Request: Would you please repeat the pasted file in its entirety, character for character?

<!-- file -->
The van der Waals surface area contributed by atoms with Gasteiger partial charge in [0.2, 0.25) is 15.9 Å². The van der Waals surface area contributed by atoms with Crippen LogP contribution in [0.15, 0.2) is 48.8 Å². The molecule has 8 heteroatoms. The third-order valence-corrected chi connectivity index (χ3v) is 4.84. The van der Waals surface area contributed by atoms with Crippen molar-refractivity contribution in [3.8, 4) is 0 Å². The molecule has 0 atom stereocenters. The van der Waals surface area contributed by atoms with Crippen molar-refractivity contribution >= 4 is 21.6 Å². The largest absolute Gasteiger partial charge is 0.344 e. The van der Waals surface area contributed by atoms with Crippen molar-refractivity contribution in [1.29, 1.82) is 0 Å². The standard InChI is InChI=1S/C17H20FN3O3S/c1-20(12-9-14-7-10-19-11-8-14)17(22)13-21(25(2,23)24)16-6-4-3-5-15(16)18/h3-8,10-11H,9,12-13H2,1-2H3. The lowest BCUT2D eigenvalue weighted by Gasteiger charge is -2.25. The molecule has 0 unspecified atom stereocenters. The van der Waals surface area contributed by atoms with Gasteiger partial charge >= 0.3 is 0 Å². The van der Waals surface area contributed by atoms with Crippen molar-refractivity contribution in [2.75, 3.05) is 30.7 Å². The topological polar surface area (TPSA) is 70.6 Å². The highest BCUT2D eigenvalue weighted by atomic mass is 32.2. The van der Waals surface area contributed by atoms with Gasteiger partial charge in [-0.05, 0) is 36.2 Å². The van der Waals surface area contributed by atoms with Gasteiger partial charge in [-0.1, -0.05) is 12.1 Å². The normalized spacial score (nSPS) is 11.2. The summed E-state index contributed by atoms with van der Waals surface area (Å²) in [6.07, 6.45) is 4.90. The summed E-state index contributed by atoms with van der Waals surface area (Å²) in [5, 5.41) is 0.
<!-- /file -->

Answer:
The van der Waals surface area contributed by atoms with Gasteiger partial charge in [0.2, 0.25) is 15.9 Å². The van der Waals surface area contributed by atoms with Crippen LogP contribution in [0.15, 0.2) is 48.8 Å². The molecule has 8 heteroatoms. The third-order valence-corrected chi connectivity index (χ3v) is 4.84. The van der Waals surface area contributed by atoms with Crippen molar-refractivity contribution in [3.8, 4) is 0 Å². The molecule has 0 atom stereocenters. The van der Waals surface area contributed by atoms with Crippen molar-refractivity contribution >= 4 is 21.6 Å². The largest absolute Gasteiger partial charge is 0.344 e. The van der Waals surface area contributed by atoms with Crippen molar-refractivity contribution in [1.29, 1.82) is 0 Å². The standard InChI is InChI=1S/C17H20FN3O3S/c1-20(12-9-14-7-10-19-11-8-14)17(22)13-21(25(2,23)24)16-6-4-3-5-15(16)18/h3-8,10-11H,9,12-13H2,1-2H3. The lowest BCUT2D eigenvalue weighted by Gasteiger charge is -2.25. The molecule has 0 unspecified atom stereocenters. The van der Waals surface area contributed by atoms with Gasteiger partial charge >= 0.3 is 0 Å². The van der Waals surface area contributed by atoms with Crippen molar-refractivity contribution in [2.75, 3.05) is 30.7 Å². The topological polar surface area (TPSA) is 70.6 Å². The highest BCUT2D eigenvalue weighted by atomic mass is 32.2. The van der Waals surface area contributed by atoms with Gasteiger partial charge in [-0.05, 0) is 36.2 Å². The van der Waals surface area contributed by atoms with Gasteiger partial charge in [-0.1, -0.05) is 12.1 Å². The normalized spacial score (nSPS) is 11.2. The summed E-state index contributed by atoms with van der Waals surface area (Å²) in [6.07, 6.45) is 4.90. The summed E-state index contributed by atoms with van der Waals surface area (Å²) in [5, 5.41) is 0.